You might remember that last November Mark Lilla published an article in the New York Times titled, “The End of Identity Liberalism” in which he argued for the end of so-called “identity politics” in favor of a more inclusive message that would be attractive to white voters. Lilla has now published a book in which he expands on those thoughts titled, “The Once and Future Liberal: After Identity Politics.”
Issac Chotiner interviewed Lilla about his book and published a transcript at Slate. Let me first of all point out that there are some areas where I agree with Lilla. For example, I think he’s right to distinguish between “movement politics” and “electoral politics.”
Movement politics is about speaking truth to power. Electoral politics is about seizing power in order to defend the truth. Now, when people are in movement politics they have this mentality, and that’s the reason they’re successful. It’s the only issue that matters. They’re maximalist about this. They don’t like to compromise, and that’s why certain things happen, that’s why certain things in the ’60s happened because social movements made a real contribution there in breaking the logjam of electoral politics and effecting change in this country.
There comes a time when we are now or have been in a different period since 1980 where the energy of the right has been directed into electoral politics, and they dominate the country right now. The Democratic energies are dissipated by this movement mentality, and it’s very hard for people to get along.
Lilla isn’t the first person to identify this as a problem. Way back in 1981, Bernice Johnson Reagon gave a speech titled “Coalition Politics: Turning the Century.” Here is how she began:
We’ve pretty much come to the end of a time when you can have a space that is “yours only”—just for the people you want to be there…To a large extent it’s because we have just finished with that kind of isolating. There is no hiding place. There is nowhere you can go and only be with people who are like you. It’s over. Give it up.
And here’s how she ended:
There is an offensive movement that started in this country in the 60’s that is continuing. The reason we are stumbling is that we are at the point where in order to take the next step we’ve got to do it with some folk we don’t care too much about. And we got to vomit over that for a little while. We must just keep going.
More recently, Rev. William Barber has been saying the same thing with his focus on “fusion politics.”
There are a lot of other portions of Chotiner’s interview with Lilla that are interesting. But for right now I’d like to jump to the end of the transcript because I think it sheds light on where the differences among liberals right now are grounded. It starts when Lilla says that “there’s been a kind of slightly hysterical tone about race that leads us to overestimate its significance in particular things.” Chotiner questions whether it’s an overreaction when we now have a president who won’t condemn neo-Nazis, and Lilla responds with this:
No, no, overreacting in the sense that we are thinking that it’s moving more than it’s moving. That’s psychologically not how it works. Marxists are much more on-point here. Their argument has always been that people become racist—and there are lots of reasons why they do, but the people who might be on the edge are drawn to racist rhetoric and anti-immigrant rhetoric because they’ve been economically disenfranchised, and so they look for a scapegoat, and so the real problems are economic. I think they’re closer to the truth right now than to think that somehow just some racist demon is directing everything in this country. It’s just not where the country is.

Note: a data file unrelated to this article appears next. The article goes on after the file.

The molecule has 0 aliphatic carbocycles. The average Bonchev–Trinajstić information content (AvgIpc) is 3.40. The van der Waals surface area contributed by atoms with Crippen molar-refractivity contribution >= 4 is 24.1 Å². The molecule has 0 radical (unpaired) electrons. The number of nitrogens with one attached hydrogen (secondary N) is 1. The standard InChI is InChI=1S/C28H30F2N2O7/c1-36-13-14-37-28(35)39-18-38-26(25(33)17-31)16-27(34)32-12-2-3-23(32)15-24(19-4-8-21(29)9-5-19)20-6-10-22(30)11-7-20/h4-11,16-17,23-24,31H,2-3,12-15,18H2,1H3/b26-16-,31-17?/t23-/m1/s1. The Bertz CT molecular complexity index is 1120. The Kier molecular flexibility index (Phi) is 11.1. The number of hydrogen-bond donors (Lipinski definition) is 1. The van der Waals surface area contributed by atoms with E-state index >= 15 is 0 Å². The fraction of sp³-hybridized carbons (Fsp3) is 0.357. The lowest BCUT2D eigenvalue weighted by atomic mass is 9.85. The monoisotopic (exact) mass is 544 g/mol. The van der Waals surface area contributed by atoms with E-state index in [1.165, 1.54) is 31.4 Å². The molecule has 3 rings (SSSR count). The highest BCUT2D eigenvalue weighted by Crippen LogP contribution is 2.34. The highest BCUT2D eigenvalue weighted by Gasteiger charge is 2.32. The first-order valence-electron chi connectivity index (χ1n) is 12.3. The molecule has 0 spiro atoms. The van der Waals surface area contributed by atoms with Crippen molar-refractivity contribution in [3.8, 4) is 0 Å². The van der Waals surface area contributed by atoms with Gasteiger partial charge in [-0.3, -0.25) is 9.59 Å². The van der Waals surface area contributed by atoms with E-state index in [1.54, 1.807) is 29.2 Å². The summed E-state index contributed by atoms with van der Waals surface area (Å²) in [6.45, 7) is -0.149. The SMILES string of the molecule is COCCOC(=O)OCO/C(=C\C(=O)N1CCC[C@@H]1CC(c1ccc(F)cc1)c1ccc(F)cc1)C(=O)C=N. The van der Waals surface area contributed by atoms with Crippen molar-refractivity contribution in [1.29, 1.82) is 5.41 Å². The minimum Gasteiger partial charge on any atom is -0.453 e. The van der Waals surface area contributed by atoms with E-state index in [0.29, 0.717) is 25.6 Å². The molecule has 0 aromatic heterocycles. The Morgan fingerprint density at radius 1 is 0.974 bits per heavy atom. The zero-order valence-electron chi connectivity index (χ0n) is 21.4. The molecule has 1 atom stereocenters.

That is the classic split between those on the left who are socialists vs. the anti-racists. It is also the kind of thing that got Bernie Sanders into trouble in the Democratic primary before he was schooled by people in the Black Lives Matter movement and stopped making overt statements about how classism is what undergirds racism.
Let’s be honest. In a rational world it is hard to come up with a logical reason for racism—especially if you are looking for one true explanation. A lot of (mostly white) people solve that problem by suggesting that it is a result of economic disenfranchisement. There is a layer truth to that, especially since Republicans have been dog whistling that message to white people for decades now.
But a lot of the current disagreement among liberals is based on the fact that there are those who don’t buy that argument and see it as a rationalization for back-benching the very real issue of racism. There are a whole host of questions that such a view doesn’t even begin to address. For example, how does it explain racism among the upper classes? How does it explain the persistent discrepancy of outcomes in everything from criminal justice to employment to education to health that tend to be systemically rooted and persist regardless of the economic plight of white people?
Things like racism are social constructs that, over the decades, have built up via factors that are irrational as well as systemic. They become cultural norms with feedback loops that are self-reinforcing. As I have attempted to study this issue, I find that identifying one expression of racism is like peeling back one layer of an onion—only to reveal the next one, and the next one, and the next one.
All of this is to say that Lilla has identified but one layer on which the construct of racism has been built. If he stops there and assumes that enough white people will dispense with racism when their economic plight is improved, he is very badly mistaken.